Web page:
Monarchs – The Great Migration

The fourth and final generation of Monarchs for the year emerge from their pupae around late summer. External natural cues, perhaps the waning length of the day and cooler temperatures, cause a change in their bodies; their reproductive organs are immature, they are in a state of reproductive diapause. Unlike their parents that lived for only 2 to 5 weeks as butterflies, these fall adults will have a much longer lifespan, about 8 months.

West of the Rockies, Monarchs from southern British Columbia and northern United States travel to wintering sites scattered along the coast of southern California, from San Francisco to the Mexican border.

Monarchs east of the Rockies, however, undertake the most spectacular migration of any insect, traveling a distance of 1,000 to 3,000 miles (1,600 to 4,800 kilometers) to their winter destination in the mountains of central Mexico.

During their southward journey, the Monarchs feed on nectar. Not only does the nectar fuel their long flight, it is also converted to fat reserves. This fat will sustain them during their winter hibernation, and fuel their journey north in the following spring. During their fall migration, Monarchs are often found at night clustered in large groups, from a few hundreds to a few thousands, a phenomena that puzzles scientists.

The Monarchs, on average, travel about 50 miles each day. Some tagged butterflies have been clocked at 80 miles per day. Yet butterflies are generally slow fliers. They do, however, get a lift from northward winds, and when conditions are right, the butterflies also hitch a ride on columns of rising air, called thermals, that carry them to high altitudes. Glider pilots flying two-thirds of a mile above the surface have reported gliding alongside migrating Monarchs.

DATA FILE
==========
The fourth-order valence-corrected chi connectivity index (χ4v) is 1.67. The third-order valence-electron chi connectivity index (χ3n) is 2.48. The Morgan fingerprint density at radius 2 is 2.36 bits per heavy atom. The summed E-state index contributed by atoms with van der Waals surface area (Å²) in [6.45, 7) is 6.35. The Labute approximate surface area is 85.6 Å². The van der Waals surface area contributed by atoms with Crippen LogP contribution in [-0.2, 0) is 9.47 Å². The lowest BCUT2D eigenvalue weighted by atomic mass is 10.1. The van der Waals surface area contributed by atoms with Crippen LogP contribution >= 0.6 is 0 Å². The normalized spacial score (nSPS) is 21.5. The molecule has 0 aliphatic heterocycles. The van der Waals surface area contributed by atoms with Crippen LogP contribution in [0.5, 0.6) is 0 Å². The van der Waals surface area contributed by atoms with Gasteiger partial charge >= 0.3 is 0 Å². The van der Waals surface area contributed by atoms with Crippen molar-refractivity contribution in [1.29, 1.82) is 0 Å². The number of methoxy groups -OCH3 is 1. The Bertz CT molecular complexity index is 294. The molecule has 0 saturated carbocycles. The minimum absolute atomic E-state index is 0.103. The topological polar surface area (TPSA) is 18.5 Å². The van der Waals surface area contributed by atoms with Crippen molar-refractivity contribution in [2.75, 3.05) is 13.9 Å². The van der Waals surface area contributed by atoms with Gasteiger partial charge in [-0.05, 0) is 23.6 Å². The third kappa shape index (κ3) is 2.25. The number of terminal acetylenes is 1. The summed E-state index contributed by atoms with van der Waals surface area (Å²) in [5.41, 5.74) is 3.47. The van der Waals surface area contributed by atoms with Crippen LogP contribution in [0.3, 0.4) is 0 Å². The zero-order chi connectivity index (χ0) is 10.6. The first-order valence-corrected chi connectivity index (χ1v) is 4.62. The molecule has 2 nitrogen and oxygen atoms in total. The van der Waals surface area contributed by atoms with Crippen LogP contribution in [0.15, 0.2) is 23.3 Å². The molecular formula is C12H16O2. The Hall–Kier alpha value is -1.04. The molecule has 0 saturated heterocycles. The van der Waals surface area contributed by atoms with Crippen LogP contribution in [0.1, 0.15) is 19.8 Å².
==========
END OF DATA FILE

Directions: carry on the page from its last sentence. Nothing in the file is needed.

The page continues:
A Quiet Winter

Eastern Monarchs reach the Texas-Mexico border in late September, arriving at their central Mexico wintering sites around late October to early December. Before 1975, scientists had no idea where these butterflies disappeared to. Imagine their surprise at finding the entire eastern population of Monarchs converged in about 14 sites, all in Oyamel fir forests, within an area only 300 square miles, high in the Transverse Neovolcanic Belt of central Mexico.

How You can Help the Monarchs

Project Monarch Watch
(http://www.MonarchWatch.org) has many suggestions on how you can help the Monarch butterflies. For instance, there’s information available on how to plant a butterfly and milkweed garden. You could support Monarch conservation programs in Mexico, and even participate in Monarch monitoring and tagging research programs that help scientists understand the migration of these amazing butterflies.

Visitors to these winter roosts will witness one of nature’s most amazing spectacles: Monarch butterflies, in the millions, blanket the tree trunks, branches, and fir needles of the forest trees. The high altitude Oyamel fir forests are a great place for hibernating butterflies. In this cool climate, their metabolic rate is lowered, allowing the Monarchs to conserve precious energy reserves for their northward migration in spring. The fir trees protect the butterflies, from above and around, from the direct assaults of natural forces like wind, snow, and hail. The fog and clouds that frequently envelop their mountain retreat serve as a source of moisture. On warm days, the butterflies will actually leave their roost, flying to nearby streams for a drink of water.